Ileus, miserere, passio iliaca.


An acute stoppage of the passage of the intestinal contents. This may be caused either by a mechanical occlusion at a certain part of the intestinal canal (mechanical ileus) or by an entire absence of motor power in a portion of the bowel (dynamic or paralytic ileus) or sometimes by both (mechano-dynamic ileus).


The etiology of ileus is quite complicated, and it will be best to analyze separately the different factors producing it.

Compression of the Intestines. Compression of the intestines can occur: (1) by strangulation through adhesions, bends or pseudo-ligaments, by Meckel's diverticulum, by normal structures abnormally attached, by slits and apertures in the mesentery and omentum, and by incarcerations into herniae; (2) by torsions (volvulus); and (3) by tumors from without.

The primary factor in producing isolated adhesions (bands or pseudo-ligaments) is a preceding localized peritonitis. In some cases these bands may have been congenital and due to intra-uterine peritonitis. The band may have the form of a firm fibrous cord or it may be very slender and may appear as a tough, rigid thread. Occasionally it may be of comparatively large size. Seldom the constricting ligament has the appearance of an actual band, having a width of half an inch or more.

The strangulation of the intestine by an isolated peritoneal adhesion takes place in two ways: first, the intestine may be strangulated under the band as beneath a shallow and narrow arch; secondly, it may become snared and constricted by a noose or knot formed by the false ligament itself. Strangulation from bands occurs when these are comparatively short and tightly stretched over a firm surface. The arch beneath which the implicated bowel passes is usually large enough to admit one to three fingers. Strangulation by a noose or knot requires the presence of a long false ligament which must lie loose and free in the abdominal cavity, being attached only at its two ends. The most common way in which a coil of intestine becomes snared is where a lax band forms a ring or spiral between its fixed points. Through this ring a loop of the small intestine slips; the protrusion becoming larger the implicated coil cannot free itself from the noose and is strangulated.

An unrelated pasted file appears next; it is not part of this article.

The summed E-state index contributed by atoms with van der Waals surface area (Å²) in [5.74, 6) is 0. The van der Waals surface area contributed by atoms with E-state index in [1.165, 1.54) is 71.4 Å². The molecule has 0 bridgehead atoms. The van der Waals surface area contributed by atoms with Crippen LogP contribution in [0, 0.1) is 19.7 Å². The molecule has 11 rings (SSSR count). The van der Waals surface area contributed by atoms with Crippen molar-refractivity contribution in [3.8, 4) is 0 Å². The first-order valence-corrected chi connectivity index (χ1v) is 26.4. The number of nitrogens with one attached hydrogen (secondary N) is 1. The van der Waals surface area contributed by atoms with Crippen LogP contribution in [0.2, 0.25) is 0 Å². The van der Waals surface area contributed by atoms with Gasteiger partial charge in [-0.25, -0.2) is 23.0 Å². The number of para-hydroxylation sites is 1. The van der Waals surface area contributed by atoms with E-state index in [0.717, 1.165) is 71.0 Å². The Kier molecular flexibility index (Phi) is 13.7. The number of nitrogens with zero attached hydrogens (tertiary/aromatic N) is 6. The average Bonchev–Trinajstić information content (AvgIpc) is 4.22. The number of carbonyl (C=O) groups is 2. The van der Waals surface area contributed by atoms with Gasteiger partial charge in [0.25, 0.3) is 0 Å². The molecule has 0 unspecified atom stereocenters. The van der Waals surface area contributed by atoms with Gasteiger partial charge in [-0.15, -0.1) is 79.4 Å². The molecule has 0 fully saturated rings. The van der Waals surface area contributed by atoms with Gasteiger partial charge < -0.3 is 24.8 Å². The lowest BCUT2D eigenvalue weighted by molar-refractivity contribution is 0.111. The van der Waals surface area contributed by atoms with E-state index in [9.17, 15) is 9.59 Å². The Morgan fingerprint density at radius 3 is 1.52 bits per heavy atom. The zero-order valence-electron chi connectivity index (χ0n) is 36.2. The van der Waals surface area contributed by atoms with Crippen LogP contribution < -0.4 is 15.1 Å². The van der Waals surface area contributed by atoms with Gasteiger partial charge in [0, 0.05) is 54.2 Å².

Strangulation by the formation of a knot is described by Leichtenstern in the following manner: "There are several kinds of this knotting. The most frequent is the following: A long and loose ligament is fastened at one end to a loop of the small intestine, and hangs in the form of a simple coil (Fig. 29); if the top of the intestinal loop passes directly through the coil a simple knot is formed about the piece of the intestine, as is shown in Fig. 30. It is evident that the same result can be produced by the fig. 30

Types of Constricting Peritonitic Bands

Fig. 31.

Types of Constricting Peritonitic BandsTypes of Constricting Peritonitic Bands

Fig. 32.

Types of Constricting Peritonitic Bands

Fig. 29.

Figs. 29-32 - Types of Constricting Peritonitic Bands. (After Leichtenstern and Treves.) coil being drawn over the top of and around the intestinal loop. Another and rarer form of knot is produced as follows: A long and perfectly loose false ligament forms a simple coil between its points of attachment. If now one leg of the so-called primary noose passes through it we have a knot like that shown in Fig. 31, and if now the intestinal loop passes directly through (Fig. 32), it becomes firmly caught and strangulated. A common characteristic of all described knots is that when the strangulated intestine is freed, the ligament can immediately be drawn out straight."